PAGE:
Effect of methylprednisolone injection speed on the perception of intramuscular injection pain.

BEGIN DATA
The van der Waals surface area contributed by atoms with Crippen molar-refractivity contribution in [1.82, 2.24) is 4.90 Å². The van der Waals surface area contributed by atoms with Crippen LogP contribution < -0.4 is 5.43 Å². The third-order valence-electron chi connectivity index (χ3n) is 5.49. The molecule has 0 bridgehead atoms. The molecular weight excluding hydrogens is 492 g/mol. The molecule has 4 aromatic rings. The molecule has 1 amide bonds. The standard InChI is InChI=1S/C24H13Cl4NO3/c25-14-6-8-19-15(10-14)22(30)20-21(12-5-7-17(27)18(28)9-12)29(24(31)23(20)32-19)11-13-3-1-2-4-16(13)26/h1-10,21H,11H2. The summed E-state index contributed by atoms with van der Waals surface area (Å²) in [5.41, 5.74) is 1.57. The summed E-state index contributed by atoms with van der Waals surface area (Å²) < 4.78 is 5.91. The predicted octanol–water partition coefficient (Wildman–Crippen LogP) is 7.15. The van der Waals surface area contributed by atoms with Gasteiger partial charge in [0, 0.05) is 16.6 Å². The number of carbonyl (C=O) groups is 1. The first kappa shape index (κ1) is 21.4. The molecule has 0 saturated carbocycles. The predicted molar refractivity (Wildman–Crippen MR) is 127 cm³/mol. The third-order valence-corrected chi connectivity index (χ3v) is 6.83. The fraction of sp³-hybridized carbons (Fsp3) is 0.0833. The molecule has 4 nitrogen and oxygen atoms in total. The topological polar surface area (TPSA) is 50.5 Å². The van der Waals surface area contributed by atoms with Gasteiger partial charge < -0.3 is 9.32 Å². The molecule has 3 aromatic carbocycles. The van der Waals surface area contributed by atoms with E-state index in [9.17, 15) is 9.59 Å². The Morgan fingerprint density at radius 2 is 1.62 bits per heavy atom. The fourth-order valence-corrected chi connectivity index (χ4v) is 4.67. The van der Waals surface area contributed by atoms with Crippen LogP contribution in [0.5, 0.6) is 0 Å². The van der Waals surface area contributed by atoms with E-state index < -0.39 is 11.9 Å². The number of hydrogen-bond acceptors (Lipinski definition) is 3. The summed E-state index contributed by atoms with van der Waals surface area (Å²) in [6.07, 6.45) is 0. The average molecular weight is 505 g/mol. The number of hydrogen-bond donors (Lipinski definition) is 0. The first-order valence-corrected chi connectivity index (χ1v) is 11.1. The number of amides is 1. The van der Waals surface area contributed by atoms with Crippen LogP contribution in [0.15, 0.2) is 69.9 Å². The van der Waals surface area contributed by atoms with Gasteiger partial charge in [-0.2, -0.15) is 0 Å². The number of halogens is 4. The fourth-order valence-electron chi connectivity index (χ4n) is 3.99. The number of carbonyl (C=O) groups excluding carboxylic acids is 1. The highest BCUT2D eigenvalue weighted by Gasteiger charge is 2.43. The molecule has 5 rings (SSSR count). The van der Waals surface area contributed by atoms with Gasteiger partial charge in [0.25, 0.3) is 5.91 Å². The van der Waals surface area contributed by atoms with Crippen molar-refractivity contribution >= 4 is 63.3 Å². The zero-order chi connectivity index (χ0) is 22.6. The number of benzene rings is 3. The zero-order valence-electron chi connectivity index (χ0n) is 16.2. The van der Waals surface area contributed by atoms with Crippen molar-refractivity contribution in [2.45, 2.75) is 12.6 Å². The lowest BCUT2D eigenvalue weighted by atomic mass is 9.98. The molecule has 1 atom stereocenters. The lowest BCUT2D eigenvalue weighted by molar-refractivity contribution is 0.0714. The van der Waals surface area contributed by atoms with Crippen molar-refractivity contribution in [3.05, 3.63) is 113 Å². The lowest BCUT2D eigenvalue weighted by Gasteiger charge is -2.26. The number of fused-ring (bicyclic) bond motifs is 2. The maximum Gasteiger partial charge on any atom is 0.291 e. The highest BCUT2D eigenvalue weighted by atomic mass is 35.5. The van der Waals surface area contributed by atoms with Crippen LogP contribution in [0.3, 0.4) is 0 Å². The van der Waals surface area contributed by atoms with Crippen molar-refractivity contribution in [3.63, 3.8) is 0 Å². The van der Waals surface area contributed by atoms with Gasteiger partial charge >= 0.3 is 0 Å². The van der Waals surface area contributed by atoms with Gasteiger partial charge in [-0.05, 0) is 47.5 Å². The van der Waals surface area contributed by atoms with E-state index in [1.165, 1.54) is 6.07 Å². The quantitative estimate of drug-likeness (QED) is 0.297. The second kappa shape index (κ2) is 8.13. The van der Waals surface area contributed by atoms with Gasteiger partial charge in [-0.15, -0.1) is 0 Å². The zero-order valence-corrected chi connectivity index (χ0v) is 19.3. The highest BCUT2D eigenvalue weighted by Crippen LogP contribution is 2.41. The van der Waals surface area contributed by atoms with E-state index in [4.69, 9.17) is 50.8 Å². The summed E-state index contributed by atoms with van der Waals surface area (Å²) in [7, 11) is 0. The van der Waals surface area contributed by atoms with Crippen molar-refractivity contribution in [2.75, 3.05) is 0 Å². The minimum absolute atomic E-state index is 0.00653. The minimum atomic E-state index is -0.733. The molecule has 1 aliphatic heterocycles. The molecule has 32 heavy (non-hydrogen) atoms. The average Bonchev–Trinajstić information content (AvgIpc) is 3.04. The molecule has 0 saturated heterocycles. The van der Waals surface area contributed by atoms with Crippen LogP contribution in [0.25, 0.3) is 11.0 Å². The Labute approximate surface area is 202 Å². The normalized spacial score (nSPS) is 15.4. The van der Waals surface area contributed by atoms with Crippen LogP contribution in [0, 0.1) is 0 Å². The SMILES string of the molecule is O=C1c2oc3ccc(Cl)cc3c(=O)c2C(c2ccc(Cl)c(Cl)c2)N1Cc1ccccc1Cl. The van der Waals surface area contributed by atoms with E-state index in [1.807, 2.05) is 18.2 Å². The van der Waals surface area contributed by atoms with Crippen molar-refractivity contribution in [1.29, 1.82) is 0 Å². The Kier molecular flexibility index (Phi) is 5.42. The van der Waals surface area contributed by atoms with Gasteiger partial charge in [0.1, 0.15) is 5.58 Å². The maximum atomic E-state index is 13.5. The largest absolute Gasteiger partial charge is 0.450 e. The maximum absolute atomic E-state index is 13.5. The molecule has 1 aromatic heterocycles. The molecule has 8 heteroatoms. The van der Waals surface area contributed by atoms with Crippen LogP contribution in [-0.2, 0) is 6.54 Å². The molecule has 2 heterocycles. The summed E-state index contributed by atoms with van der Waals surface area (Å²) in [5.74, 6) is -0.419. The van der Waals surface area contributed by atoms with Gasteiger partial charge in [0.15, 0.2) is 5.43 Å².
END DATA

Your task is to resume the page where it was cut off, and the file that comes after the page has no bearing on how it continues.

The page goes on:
OBJECTIVE Although the elimination half-life of most glucocorticoids is short, they are usually administered once daily, or even on alternate days. Our hypothesis was that this practice might compromise the immunosuppressive effect of those drugs during the second part of the administration interval. METHODS Eight healthy male volunteers were randomly assigned to receive intravenous methylprednisolone either 32 mg in the morning, or 16 mg in the morning and 16 mg in the evening in a cross-over design. Methylprednisolone concentrations were determined in plasma by high-pressure liquid chromatography. The total number of CD3+ lymphocytes, and CD4+ and CD8+ T-cell subpopulations was measured in blood. The suppression of these cells was used as a surrogate parameter for the immunosuppressive response, and expressed as reduction of the area under the effect time curve (AUETC). Possible adverse effects on blood pressure, glucose, insulin, and endogenous cortisol levels were monitored. RESULTS There were no significant differences in methylprednisolone half-life (2.2 +/- 0.4 h), clearance (575 +/- 113 mL/min), volume of distribution (106 +/- 22 l), concentration producing the half-maximum effect on CD4+ T-cells (1.5 +/- 0.7 ng/mL), and Hill-coefficient (1.2 +/- 0.1), after single or divided dose. However, the total 24 h effect area (AUETC) of lymphocytes, and mainly CD4+ T-cells was significantly more suppressed (P = 0.008) with the divided dosage regimen than after the single dose (8422 +/- 2163 vs. 11,545 +/- 3020 h cells/microL). The surrogate markers for adverse events were not different, except for cortisol. CONCLUSION Within a 24-h interval, two dose fractions of methylprednisolone produce a stronger and more sustained immunosuppressive response than one single bolus dose.